The Perception of the Environment: Essays on Livelihood, Dwelling and Skill
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In this work Tim Ingold offers a persuasive approach to understanding how human beings perceive their surroundings. He argues that what we are used to calling cultural variation consists, in the first place, of variations in skill. Neither innate nor acquired, skills are grown, incorporated into the human organism through practice and training in an environment. They are thus as much biological as cultural.
The twenty-three essays comprising this book focus in turn on the procurement of livelihood, on what it means to 'dwell', and on the nature of skill, weaving together approaches from social anthropology, ecological psychology, developmental biology and phenomenology in a way that has never been attempted before. The book revolutionises the way we think about what is 'biological' and 'cultural' in humans, about evolution and history, and indeed about what it means for human beings - at once organisms and persons - to inhabit an environment.
Reissued with a brand new preface, The Perception of the Environment is essential reading not only for anthropologists but also for biologists, psychologists, archaeologists, geographers and philosophers.
as we recognise that feeling is a mode of active, perceptual engagement, a way of being literally ‘in touch’ with the world. The craftsman feels his raw material, as the potter feels clay or the turner feels wood, and out of that process of feeling there emerges the form of the vessel. Likewise, the orchestral musician feels – or rather watches – the gestures of the conductor, and out of that feeling comes a phrase shaped in sound. Or more generally, art gives form to human feeling; it is the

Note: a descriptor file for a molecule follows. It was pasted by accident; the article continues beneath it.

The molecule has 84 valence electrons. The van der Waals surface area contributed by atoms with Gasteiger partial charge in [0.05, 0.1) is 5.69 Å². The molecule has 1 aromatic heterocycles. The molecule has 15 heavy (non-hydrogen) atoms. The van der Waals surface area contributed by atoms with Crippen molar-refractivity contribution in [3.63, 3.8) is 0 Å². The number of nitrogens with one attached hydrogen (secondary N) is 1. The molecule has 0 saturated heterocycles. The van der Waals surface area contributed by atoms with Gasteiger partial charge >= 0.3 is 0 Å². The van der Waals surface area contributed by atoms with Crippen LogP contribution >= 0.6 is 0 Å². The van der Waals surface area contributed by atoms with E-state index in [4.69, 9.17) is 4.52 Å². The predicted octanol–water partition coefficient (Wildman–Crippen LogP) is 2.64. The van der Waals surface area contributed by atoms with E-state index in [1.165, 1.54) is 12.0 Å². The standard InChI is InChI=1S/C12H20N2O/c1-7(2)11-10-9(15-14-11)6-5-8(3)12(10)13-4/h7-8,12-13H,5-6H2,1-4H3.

‘shout’, ‘bubble’, and ‘yell’ (Janácˇ ek 1989: 232). Figure 1.4 is a reproduction of what he Figure 1.4 Janácˇ ek’s sketches of the sounds of the waves, as he stood on the shore at the Dutch port of Flushing in 1926 (taken from his essay ‘The sea, the land’, in Janácˇ ek 1989: 229–34). From Janácˇ ek’s Uncollected Essays on Music, Selected, Edited and Translated by Mirka Zemanová, published by Marion Boyars Publishers of London and New York, 1989, p. 232. • 23 • • 24 • Livelihood put in
a feeling tantamount to love and one that, in the domain of human relations, is experienced in sexual intercourse. In telling of the hunt he gives shape to that feeling in the idioms of speech. In his recent study of reindeer herders and hunters of the Taimyr region of northern Siberia, David Anderson (2000: 116–17) writes that in their relations with animals and other components of the environment, these people operate with a sentient ecology. This notion perfectly captures the kind of knowledge
to all humans, not just ‘modern Western’ or ‘civilised’ ones, and it is ethnocentric to imagine that while we decide what to do in any given situation on the basis of rational deliberation, they are bound in their actions by blind conformity to the received wisdom of cultural convention. What, then, of non-human animals? They, too, seem to come out with strategies of resource procurement which would look eminently rational, had they worked these strategies out for themselves. But of course, you
nature and culture, or In the following three sections I shall move between physical substance and conceptual form. on to examine, in more detail, how this 1 2 3 4 5 6 7 8 9 10 1 2 3 4 5 6 7 8 9 20 1 2 3 4 5 6 7 8 9 30 1 2 3 4 5 6 7 8 9 40 1 2 3 4 5 6 7 118 Hunting, gathering and perceiving 1 2 3 4 5 6 7 8 9 10 1 2 3111 4 5 6 7 8 9 20 1 2 3 4 5 6 7 8 9 30 1 2 3 4 5 6 7 8 9 40 1 2 3 4 5 6 7 118 contrast has been played out in the context of Western anthropological studies of hunters and